Michael Curtiz was perhaps Hollywood’s hardest working director in the 1930s and 1940s. He turned out an impressive 44 features for Warner Bros. from 1930 through 1939. Curtiz had an extraordinary range across a diverse group of genres. In addition to Yankee Doodle Dandy and Casablanca, he directed Black Fury (1935), Captain Blood (1935), The Charge of the Light Brigade (1936), The Adventures of Robin Hood (1938), Four Daughters (1938), Angels with Dirty Faces (1938), The Sea Hawk (1940), The Sea Wolf (1941), Mildred Pierce (1945), Life with Father (1947), and The Breaking Point (1950).

The new Blu-ray disc released on October 14 looks great — and it’s a big improvement over the previous DVD versions. The generous selection of extras is essentially the same as on the two-disc special edition DVD. Unfortunately, the extras are ported directly over in the same standard-definition video (480i). The exception is the 1943 Looney Tunes cartoon short Yankee Doodle Daffy. Like the movie, it has been upgraded to a very nice 1080p video. This Blu-ray is an excellent way to experience this top-notch musical drama.

Yankee Doodle Dandy
(1942; directed by Michael Curtiz; cable, dvd, & blu-ray)
Warner Archive Collection
List Price: $21.99 (Blu-ray)
Warner Home Video
List Price: $26.99 (Two-Disc Special Edition DVD)

Monday, July 4 at 10:45 p.m. eastern on Turner Classic Movies

Paths of Glory

Though the two films are worlds part, Paths of Glory (1957) has a lot in common with Dr. Strangelove (1964). Both were directed by Stanley Kubrick, both are hard-hitting anti-war films, and both attack the folly of those who send others off to die. Yet Paths of Glory is the stronger anti-war film. Where Strangelove is played for laughs, this one is deadly serious.

Based on Humphrey Cobb’s controversial 1935 novel, it was turned down by every major studio in Hollywood. Kubrick was just 28 years old when he offered the leading role to Kirk Douglas, who was already an established star. In his autobiography The Ragman’s Son, Douglas wrote that he said to Kubrick, “Stanley, I don’t think this picture will ever make a nickel, but we have to make it.” Douglas had recently signed with United Artists to star in The Vikings (1958). He used his influence to convince the studio to finance the film, which was produced by Douglas’ own company, Bryna Productions.

Douglas was correct. Paths of Glory didn’t turn a profit during its initial release. Fearing it might not be received well in Europe, Kubrick asked composer Gerald Fried to create two title themes for the film. The first was based on the French national anthem, the “Marseillaise.” Because the film is sharply critical of the French military authorities, a second theme that didn’t use the national anthem was used for France and several other European countries. Despite the attempt to soften the blow, Paths of Glory was banned in France until 1975.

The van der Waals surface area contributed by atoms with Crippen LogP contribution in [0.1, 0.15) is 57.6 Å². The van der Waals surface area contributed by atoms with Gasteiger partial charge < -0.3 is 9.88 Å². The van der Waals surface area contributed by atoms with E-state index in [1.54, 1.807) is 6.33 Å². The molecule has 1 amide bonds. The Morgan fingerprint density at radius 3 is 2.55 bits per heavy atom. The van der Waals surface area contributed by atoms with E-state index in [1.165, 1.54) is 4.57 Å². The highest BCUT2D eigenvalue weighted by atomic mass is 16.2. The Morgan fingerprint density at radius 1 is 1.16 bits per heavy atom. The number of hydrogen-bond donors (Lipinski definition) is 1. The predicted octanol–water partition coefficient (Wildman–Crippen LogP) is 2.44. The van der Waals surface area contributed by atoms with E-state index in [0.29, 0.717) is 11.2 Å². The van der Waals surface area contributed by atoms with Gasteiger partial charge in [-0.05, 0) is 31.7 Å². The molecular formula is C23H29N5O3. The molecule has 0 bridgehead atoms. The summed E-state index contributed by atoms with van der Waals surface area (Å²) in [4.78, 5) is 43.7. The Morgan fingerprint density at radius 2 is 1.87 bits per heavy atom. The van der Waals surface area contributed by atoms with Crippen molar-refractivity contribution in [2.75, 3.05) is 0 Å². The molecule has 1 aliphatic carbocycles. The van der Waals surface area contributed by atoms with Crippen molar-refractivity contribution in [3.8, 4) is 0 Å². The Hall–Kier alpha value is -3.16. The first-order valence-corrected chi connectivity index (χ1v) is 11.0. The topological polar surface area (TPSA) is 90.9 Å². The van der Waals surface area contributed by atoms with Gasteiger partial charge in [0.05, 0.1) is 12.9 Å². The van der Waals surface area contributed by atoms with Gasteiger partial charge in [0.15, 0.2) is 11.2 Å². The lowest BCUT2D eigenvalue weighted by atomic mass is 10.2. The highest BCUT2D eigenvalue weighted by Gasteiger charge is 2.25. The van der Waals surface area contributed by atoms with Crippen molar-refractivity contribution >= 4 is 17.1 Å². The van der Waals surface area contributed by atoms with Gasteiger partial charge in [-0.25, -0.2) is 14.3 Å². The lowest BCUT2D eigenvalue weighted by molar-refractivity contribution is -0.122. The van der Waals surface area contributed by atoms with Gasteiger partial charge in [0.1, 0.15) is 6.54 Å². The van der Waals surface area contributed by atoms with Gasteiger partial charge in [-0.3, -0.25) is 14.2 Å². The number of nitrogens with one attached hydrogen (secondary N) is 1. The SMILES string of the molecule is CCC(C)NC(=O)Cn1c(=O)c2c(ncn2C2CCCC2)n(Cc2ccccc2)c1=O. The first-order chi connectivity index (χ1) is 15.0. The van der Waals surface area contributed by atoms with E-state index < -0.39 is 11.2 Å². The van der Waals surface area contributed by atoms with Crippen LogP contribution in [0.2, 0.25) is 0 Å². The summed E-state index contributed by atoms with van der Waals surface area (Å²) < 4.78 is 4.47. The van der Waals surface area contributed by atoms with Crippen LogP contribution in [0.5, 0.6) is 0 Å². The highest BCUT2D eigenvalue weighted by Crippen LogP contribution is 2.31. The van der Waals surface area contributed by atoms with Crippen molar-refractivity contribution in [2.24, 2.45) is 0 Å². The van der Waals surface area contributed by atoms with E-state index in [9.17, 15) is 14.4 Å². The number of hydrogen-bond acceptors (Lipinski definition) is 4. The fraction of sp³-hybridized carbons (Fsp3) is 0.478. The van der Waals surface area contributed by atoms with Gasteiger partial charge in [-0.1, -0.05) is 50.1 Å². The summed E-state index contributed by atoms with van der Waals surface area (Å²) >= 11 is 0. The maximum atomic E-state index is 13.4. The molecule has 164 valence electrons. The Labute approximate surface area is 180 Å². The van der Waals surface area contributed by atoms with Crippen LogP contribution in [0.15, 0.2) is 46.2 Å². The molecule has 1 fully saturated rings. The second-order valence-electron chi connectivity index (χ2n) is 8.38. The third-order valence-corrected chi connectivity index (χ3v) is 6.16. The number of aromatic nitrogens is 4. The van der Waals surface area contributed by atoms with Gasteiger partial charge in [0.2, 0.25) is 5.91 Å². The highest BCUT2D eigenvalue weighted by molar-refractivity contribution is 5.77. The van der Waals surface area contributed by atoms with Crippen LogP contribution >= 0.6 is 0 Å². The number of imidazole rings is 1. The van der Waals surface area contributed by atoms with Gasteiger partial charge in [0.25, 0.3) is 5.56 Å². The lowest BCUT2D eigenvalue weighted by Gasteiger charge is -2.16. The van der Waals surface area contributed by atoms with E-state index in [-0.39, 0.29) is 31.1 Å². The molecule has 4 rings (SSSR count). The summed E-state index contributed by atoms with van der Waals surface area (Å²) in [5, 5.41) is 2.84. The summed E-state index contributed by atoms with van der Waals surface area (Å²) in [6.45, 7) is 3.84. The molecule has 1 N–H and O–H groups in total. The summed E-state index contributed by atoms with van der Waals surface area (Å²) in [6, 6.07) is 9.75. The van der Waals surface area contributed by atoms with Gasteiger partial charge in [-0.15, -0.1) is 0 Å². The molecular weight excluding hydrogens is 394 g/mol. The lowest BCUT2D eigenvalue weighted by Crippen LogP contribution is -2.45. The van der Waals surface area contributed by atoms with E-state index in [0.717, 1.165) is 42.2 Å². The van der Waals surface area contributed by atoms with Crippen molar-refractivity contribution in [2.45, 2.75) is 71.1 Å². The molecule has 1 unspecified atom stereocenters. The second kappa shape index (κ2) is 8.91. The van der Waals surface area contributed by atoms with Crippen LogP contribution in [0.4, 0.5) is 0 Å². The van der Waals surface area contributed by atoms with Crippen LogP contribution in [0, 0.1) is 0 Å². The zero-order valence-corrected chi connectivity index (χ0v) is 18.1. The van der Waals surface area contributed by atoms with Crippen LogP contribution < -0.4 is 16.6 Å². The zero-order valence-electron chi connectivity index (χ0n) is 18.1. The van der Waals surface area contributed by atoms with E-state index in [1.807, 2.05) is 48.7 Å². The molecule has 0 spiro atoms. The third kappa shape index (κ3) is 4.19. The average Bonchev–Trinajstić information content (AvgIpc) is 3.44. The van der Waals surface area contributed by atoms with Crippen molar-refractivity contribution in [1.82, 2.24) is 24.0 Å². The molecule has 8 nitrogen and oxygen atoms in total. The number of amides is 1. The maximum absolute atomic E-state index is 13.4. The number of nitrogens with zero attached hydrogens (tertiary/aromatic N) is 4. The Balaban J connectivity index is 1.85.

Don’t be put off by the fact that Kubrick was 28 years old when he directed the film. This is one of his best, and it’s no less intelligent or less polished than his later, more celebrated films. Kubrick was an obsessive perfectionist — even then. For example, he shot 68 takes of the scene where the soldiers are offered a last meal. They were supposed to be eating during the scene, so a new roast duck had to be prepared for almost every one of the takes.

Paths of Glory
(1957; directed by Stanley Kubrick; cable, dvd, & blu-ray)
MGM Home Entertainment
List Price: $14.95 (DVD)
Criterion Collection
List Price: $39.95 (Blu-ray), $29.95 (DVD)

Monday, July 4 at 4:30 a.m. eastern (late Sun. night) on Turner Classic Movies

2001: A Space Odyssey

If the measure of a classic film is its ability to withstand the erosions of time, 2001: A Space Odyssey (1968) would have to be regarded as the best science fiction film of all time. Though we have moved beyond it chronologically, its predictive value still seems valid.

The decades-old special effects also hold up well. By comparison, George Lukas felt the need to repeatedly update the special effects and storyline in Star Wars (1977), despite the fact it was released nine years later. Science fiction films are especially prone to becoming dated. Both Woman on the Moon (1929) and Things to Come (1936) boldly depict a future that now seems forever bound to a distant past.

One of the reasons 2001 endures is Kubrick’s obsession with getting it right. When there’s an explosion in space, you don’t hear the sound of the explosion. That’s less dramatic, but completely accurate — there’s no air in space to carry the sound. Kubrick and writer Arthur C. Clarke even poke fun at their quest for authenticity. One scene shows the lengthy instructions needed to successfully operate a zero-gravity toilet.

Kubrick did find a technical flaw just before the film was released. It would have been too costly to correct, so the mistake remains. During the flight to the moon, Dr. Floyd drinks food through a straw, in what we understand to be a weightless environment. If you look closely, you can see the food drop when he stops sucking on the straw. Since there’s no gravity, the food shouldn’t be falling back.

Another reason this movie seems contemporary is the remarkably detailed spacecraft and docking facilities. This is the first modern science fiction film in terms of the care and expense devoted to making space travel appear as lifelike as possible. It also didn’t hurt that the movie was shot in 65mm (Super Panavision 70), which provides nearly four times the resolution of a standard 35mm film.

A third contributing factor is the open-ended plot. The conclusion of the film is open to so many different interpretations, you’ll find a variety of websites claiming to “explain 2001.” Even if you accept the most plausible plotline (aliens monitor our technological advances and then help mankind to take the next evolutionary step), there is still a strong element of mystery.